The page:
What is the best way to convert ArrayScan and Cellomics CX5/7 proprietary formats to PNG or other open-source formats? Can this be automated?
Hi @KrisG , have you tried Bio-Formats, it supports the following formats: https://docs.openmicroscopy.org/bio-formats/6.1.1/supported-formats.html
I work with KrisG in NYC. Kris has asked that I convey some
details about problems that we have encountered in processing
Cellomics .C01 images with Bio-Formats. I have mostly used the
ImageJ plugin, but I believe that standalone operation exhibits
We are interested in converting to .PNG format, keeping maximum
bit depth and dimensional resolution. I believe that some of the
problems that we have seen relate to the max bit depth of the C01
source images. For a start, there is a discrepancy in the listed
resolution for Cellomics CX5 sensor array vs their data on image
output depth. The sensor is spec’d at 14 bits, while the image
format specs 12 bits. So perhaps they are rounding or truncating
the lower 2 bits during their processing.
In any case, the image data is probably stored with either 12 or 14
active bits. But I suspect that their header reports that it is a
16-bit image. Our attempts to convert to 16-bit PNG files result in
extremely dark (almost black) images. This would normally occur only
if several of the most significant bits were zeroed. I have tried
several different viewers and editors on the .PNG 16-bit output, all
with the same result, so information is probably getting lost in the
These images evidently do contain some information; if they are
normalized, they yield a heavily quantized (banded) output image.
It looks to me like depth of only 3 or 4 bits (8 or 16 gray levels).
I suspect that the .C01 header lists the depth as 16 bits. But given
that the entire file (including header) is compressed with Zlib, there
are no visible clues in bit-patterns.
Without seeing the pixel data, it is difficult to make suggestions, but
it seems to me that the actual bit depth of the CX5’s .C01 images
needs to be determined in advance and assumed to be valid for all
images. Normalization by pre-scanning pixel values would correct
single valid images, but would fail in the case of images that were
actually dark. It would not always be desirable to bring them up to
the full scale (0 to 65535), as that could lend a false impression of
how they compare to correctly scanned full-scale images.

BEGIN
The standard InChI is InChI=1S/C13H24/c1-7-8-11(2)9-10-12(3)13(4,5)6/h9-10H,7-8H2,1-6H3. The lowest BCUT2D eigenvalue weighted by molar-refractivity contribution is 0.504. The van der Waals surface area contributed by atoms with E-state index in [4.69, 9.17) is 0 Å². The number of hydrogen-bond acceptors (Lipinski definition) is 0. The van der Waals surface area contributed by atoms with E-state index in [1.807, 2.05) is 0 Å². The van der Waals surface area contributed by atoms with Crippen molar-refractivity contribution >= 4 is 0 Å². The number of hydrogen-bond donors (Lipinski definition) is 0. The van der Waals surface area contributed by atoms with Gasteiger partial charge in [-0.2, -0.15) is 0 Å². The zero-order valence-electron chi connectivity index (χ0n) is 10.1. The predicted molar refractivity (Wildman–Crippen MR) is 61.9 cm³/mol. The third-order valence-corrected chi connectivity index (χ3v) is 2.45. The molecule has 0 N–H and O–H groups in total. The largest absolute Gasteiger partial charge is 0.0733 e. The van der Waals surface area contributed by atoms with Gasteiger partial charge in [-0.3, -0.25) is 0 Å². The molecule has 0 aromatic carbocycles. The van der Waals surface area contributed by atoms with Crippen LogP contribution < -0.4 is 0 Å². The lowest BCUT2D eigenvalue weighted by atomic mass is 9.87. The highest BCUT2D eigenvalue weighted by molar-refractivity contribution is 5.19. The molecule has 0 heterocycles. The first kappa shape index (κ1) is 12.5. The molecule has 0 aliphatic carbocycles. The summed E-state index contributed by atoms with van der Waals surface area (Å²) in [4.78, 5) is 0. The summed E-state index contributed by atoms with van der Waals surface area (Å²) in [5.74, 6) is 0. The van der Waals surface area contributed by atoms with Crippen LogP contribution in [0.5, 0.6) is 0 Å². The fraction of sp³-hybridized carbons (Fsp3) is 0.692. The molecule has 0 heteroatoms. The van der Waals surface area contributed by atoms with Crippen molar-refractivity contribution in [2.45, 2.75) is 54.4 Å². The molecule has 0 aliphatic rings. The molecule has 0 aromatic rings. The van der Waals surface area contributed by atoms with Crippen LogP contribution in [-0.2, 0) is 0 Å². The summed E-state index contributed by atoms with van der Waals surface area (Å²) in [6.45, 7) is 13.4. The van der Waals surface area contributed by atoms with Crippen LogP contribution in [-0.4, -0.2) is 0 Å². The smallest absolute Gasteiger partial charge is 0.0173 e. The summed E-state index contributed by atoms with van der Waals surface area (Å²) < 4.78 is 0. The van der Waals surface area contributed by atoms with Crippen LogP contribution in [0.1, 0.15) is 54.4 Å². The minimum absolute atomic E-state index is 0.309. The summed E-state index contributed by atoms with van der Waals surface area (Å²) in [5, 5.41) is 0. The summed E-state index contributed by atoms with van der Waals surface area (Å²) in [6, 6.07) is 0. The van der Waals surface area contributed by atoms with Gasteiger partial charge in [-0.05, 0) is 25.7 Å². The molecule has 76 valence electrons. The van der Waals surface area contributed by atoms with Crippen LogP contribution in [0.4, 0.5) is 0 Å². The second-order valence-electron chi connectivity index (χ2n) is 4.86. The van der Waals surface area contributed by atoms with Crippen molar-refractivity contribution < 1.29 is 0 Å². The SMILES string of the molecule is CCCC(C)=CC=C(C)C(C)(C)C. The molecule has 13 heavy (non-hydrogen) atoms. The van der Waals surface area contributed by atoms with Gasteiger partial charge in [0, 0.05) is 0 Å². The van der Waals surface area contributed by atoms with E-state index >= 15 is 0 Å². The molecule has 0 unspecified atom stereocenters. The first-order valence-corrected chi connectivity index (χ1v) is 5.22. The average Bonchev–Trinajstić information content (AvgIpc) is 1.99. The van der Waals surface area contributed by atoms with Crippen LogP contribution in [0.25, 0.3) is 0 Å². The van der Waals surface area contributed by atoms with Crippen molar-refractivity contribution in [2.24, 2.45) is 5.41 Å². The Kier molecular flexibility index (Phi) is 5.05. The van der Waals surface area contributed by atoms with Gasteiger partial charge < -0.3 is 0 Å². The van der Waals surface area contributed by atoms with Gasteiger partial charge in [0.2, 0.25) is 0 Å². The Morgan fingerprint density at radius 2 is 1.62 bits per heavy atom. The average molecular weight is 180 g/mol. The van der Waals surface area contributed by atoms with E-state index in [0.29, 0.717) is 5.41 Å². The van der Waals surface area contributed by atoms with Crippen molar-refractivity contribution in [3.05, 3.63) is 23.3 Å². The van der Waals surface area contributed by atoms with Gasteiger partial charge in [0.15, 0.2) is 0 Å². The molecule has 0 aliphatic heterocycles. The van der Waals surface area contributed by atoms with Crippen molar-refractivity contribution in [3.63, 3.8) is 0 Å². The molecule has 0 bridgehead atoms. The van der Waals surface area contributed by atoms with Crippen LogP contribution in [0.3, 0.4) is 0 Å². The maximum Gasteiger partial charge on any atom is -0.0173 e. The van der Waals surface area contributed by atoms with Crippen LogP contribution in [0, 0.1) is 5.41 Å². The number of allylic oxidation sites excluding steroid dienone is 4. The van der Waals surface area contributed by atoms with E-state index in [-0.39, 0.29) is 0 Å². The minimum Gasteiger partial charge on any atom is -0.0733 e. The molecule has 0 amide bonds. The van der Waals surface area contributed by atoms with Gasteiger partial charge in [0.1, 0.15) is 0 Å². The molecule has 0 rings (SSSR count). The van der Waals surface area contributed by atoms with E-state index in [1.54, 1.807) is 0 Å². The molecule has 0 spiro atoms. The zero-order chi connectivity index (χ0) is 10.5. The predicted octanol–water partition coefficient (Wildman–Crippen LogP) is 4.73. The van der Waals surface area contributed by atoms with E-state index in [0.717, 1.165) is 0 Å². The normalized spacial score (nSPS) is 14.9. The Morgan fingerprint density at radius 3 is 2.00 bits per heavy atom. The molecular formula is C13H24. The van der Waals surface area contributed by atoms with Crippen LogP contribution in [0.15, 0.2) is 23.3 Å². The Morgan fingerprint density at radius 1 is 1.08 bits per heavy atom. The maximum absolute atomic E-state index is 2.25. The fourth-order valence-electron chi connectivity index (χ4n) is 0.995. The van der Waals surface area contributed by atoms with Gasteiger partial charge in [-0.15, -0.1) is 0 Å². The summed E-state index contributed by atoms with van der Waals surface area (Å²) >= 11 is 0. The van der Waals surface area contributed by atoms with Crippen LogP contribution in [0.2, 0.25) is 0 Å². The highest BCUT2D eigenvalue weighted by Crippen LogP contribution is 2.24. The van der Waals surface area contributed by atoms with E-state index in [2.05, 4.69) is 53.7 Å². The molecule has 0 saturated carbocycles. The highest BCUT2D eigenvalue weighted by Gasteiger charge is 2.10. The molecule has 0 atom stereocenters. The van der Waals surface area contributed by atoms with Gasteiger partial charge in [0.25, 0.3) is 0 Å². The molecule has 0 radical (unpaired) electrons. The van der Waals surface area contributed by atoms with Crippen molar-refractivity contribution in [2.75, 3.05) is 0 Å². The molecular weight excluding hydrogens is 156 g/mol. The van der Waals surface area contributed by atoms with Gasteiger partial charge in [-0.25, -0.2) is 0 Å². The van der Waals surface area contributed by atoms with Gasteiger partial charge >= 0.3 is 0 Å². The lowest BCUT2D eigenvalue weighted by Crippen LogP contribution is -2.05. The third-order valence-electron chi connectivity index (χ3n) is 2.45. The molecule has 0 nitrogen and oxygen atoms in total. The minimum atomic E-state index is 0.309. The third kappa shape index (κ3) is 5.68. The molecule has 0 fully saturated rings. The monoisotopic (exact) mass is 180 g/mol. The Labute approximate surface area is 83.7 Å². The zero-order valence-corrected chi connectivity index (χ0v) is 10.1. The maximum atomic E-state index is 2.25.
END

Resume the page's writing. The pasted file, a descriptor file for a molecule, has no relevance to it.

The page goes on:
One of our people has been converting .C01 images to PNG using the
stand-alone Bio-Formats program, but their process involves initial
conversion to TIFF, then subsequent conversion to PNG. In the process,
bit depth is lost. Resulting images are 8-bit.
Please let me know if I can be of further help. I hope our tests will
help to resolve the bit-resolution and 16-bit PNG conversion issues.
Hi Mark, from some of the sample files I have the header does seem to be reporting 16 bits as you suspect. When exporting to png the images do appear dark but reading them with autoscaling turned on should display correctly and the pixel values appear to be identical to the original. The banding is not something I would expect to see though. Can you upload a sample image to https://www.openmicroscopy.org/qa2/qa/upload/ for testing?
Hi David, Most of the conversions that resulted in quantized images were done earlier, but I did try to normalize the dark PNG files, and that resulted in similar banded effects. It seemed that low-order bits had been truncated during processing.
I had suggested that scale factors be decided by finding out how many active bits are actually present in CX5 and ArrayScan images. It is probably either 14 (as per the sensor spec on the Cellomics webpage for the CX5), or 12 (as in the spec for their image output). Given how dark the images are, I suspect 12 bits are active, with the top 4 bits zero’d. That would account for the considerable loss of luminance. And if the lower byte was lost during the normalization process, the remaining 4 most-significant bits would account for quantization to 16 gray levels.